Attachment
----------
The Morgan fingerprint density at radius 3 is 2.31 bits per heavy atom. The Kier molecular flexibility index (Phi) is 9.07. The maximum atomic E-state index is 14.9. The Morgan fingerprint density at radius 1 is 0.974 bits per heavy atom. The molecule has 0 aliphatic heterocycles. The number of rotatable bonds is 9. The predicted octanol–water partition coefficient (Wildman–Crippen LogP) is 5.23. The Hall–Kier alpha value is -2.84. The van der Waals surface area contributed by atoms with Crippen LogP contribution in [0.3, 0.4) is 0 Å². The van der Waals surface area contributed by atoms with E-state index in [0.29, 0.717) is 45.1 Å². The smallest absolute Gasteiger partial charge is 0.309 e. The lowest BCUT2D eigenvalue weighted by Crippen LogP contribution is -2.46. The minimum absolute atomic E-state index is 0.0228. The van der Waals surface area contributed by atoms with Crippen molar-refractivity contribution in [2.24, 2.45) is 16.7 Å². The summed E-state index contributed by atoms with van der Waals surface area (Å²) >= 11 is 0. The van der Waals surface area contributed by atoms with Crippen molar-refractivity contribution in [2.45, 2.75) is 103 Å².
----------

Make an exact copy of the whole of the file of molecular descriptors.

The Morgan fingerprint density at radius 3 is 2.31 bits per heavy atom. The Kier molecular flexibility index (Phi) is 9.07. The maximum atomic E-state index is 14.9. The Morgan fingerprint density at radius 1 is 0.974 bits per heavy atom. The molecule has 0 aliphatic heterocycles. The number of rotatable bonds is 9. The predicted octanol–water partition coefficient (Wildman–Crippen LogP) is 5.23. The Hall–Kier alpha value is -2.84. The van der Waals surface area contributed by atoms with Crippen LogP contribution in [0.3, 0.4) is 0 Å². The van der Waals surface area contributed by atoms with E-state index in [0.29, 0.717) is 45.1 Å². The smallest absolute Gasteiger partial charge is 0.309 e. The lowest BCUT2D eigenvalue weighted by Crippen LogP contribution is -2.46. The minimum absolute atomic E-state index is 0.0228. The van der Waals surface area contributed by atoms with Crippen molar-refractivity contribution in [2.24, 2.45) is 16.7 Å². The summed E-state index contributed by atoms with van der Waals surface area (Å²) >= 11 is 0. The van der Waals surface area contributed by atoms with Crippen molar-refractivity contribution in [2.45, 2.75) is 103 Å².